North Lancs RC 10 on L101

North Lancs Road Club. Open 10 mile TT on L101. 08/04/2023.

Course and Conditions

A classic out-and-back 10 mile time trial, L101, on the A6 north of Garstang is a good course to test the rider. Pan-flat it isn’t; the gentle rises and falls are enough to require and adapive strategy to maximise performance. Being close to the shore, wind often plays a major role: with a stiff westerly coming in off the sea, the event can be transoformed into a battle just to keep the bike on a good race line.

For this event, an modest easterly wind coupled with a mild temperature of around 8°C made for conditions that were certainly not the fastest but not presenting and pressing handling concerns.

Results – Men

120:13David ParkinVelotik RTSenior
220:38David ThompsonRock to Roll CCV44
320:50Kamil WaligóraEast Lancs RCSenior
Winning times, Men.

Results – Women

124:01Deborah MossSpringfield Financial RTV52
224:02Louise ScuphamJadan Vive Le VeloSenior
324:51Joanna Cebrat360CyclingV43
Winning times, women

Results – Team

Pendle Forest continued their streak of team wins, this week with Darren Harvey, Paul Braithwaite and Luke Greenwood.

1122:30Darren HarveyV49
1622:58Paul BraithwaiteV47
1823:11Luke GreenwoodSenior

Race Report

By Darren Harvey

I have fond memories of the L101 or Brock as it’s known to some, around 50 minutes drive from my home town of Burnley and the first CTT open event I ever entered in the Summer of 2021 on a lovely day.

The location is on the A6 just north of Garstang, a rural setting on what was once England’s longest road and most likely originally built by the Romans according to the 1st edition OS maps, not the most technical of courses with steady rises and falls, a meandering road with the occasional long straight, more interesting than some and virtually impossible to get wrong, unlike my previous race the week before, again with the NLRC, on the Circuit of the Dales, where I missed a turn and upon looking back must have cost me a valuable 20 seconds, wasted energy, focus, and more troubling was the distraction of negativity and cursing which only slowly ebbed away with the upcoming effort and thoughts of the climb out of Hawes, anyway I digress, still not over that one, I’ll say with a hint of embarrassment…

I’ve also found it beneficial on L101 to look out for the lumps and bumps on this road, as there are a few awaiting an unsuspecting victim, more so on the return, of which are becoming increasingly more common on British roads of late. The temperature was around 8°C for my off time yet slowly rising all morning, slightly up on the typical static 4/5°C for the last month’s racing and today with a 9mph Easterly cross wind.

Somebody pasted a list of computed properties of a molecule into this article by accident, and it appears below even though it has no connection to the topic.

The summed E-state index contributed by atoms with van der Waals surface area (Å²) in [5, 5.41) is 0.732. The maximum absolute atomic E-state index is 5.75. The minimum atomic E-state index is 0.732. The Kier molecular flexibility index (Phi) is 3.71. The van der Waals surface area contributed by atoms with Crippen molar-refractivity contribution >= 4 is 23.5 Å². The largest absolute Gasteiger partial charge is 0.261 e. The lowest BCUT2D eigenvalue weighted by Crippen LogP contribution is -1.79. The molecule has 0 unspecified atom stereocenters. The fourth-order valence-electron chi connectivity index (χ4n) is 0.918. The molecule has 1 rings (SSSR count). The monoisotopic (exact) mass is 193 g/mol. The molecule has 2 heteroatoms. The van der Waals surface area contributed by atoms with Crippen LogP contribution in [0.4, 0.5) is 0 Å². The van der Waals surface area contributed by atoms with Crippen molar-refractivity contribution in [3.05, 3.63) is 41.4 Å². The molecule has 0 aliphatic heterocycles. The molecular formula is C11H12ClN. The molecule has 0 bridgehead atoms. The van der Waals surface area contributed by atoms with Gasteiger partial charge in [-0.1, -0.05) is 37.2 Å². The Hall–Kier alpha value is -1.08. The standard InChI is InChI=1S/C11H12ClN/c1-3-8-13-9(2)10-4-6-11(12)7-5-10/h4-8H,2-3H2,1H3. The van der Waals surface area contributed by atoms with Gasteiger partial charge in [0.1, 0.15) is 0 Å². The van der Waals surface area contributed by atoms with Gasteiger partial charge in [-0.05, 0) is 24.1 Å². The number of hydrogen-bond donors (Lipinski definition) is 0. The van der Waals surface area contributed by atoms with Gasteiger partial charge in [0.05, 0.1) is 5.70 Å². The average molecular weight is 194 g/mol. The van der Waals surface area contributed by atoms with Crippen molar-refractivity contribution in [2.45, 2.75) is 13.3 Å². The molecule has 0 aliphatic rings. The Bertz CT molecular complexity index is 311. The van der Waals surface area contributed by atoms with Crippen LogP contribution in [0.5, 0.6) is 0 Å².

I like to arrive 1.5 hours before my start time, usually enough sign on, chat, prep and warm-up etc., although on this occasion the start was around 2.5 miles away and unfamiliar to me, I don’t like to be waiting around for too long to get off, so my plan was to warm up on the turbo 35mins beforehand which should give me 15mins to get to the start-line. “Time stands still for no man”, and it’s usually a panic stations for me, to get my head and backside in gear and to the start. My usual forgetting to switch on my lights was on point, of which the starter was only to kind to point out, but unlike the previous week, at least I remembered to put my visor in place, a quick look at my Garmin, my heart rate was up already, I start deep breathing to saturate my body with oxygen which will be required in the coming minutes, the anticipation of a race is a distraction from normality, yet as soon as I hear the countdown, I’m ready, a moment of clarity and calm ensues, nothing more I can do now but monitor and regulate my upcoming performance on the fly.

I’m off, the legs are fresh, my mind and body is doing a balancing act to get up to speed and to get on the skis asap, but not too hard as to blow the legs up, a bloody horrible and worrying sensation, 30 seconds in, I look down, 450W, Doh, time to pull it back. My recollection to the turn was somewhat vague, my focus was mainly holding the position, and pushing within myself, I received my 5 mile autolap around about the roundabout surprising enough ? , my average wattage displayed 25 watts up on my usual, have I gone out too hard I thought, I felt surprisingly reasonable and there was no turning back, well yeah but not in that respect. The psychology behind the return is far different to going out, which is most welcomed when the fatigue and discomfort is starting to set in. I anticipated a drop off a little on the way back, but pushed hard, giving myself mental encouragements along the way, giving it my all for the final mile.

Timekeeper Peter Briscoe, an old work colleague, was there with encouragement and a smile on the finish line. It wasn’t a PB time but it was my best average 20 minute power and best 10 mile Average power to date. I waited for Luke and Paul, fellow Pendle Forest compatriots at the finish, before we headed back to HQ to validate our finish times, mine being 22:30s, a whole 2 minutes 17 seconds down on 1st place David Parkin, How?…..

A Consolation was we got the Best team prize and not by default of being the only three man club turnout, but on a collective performance. How?…. in reality is a compounding list of quantifiable reasons, not puffing on a tab for 25 years, age/weight difference, genetics, knocking out an extra 50 watts of average power and more so an aerodynamic advantage but that’s not going to stop me trying and working on some of these ?.


Official CTT results.

Frazer Snowdon race report.

Komroy event photogrpahy.


Main image: Darren Harvey, Circuit of the Dales 2023, courtesy of Raymond Bracewell.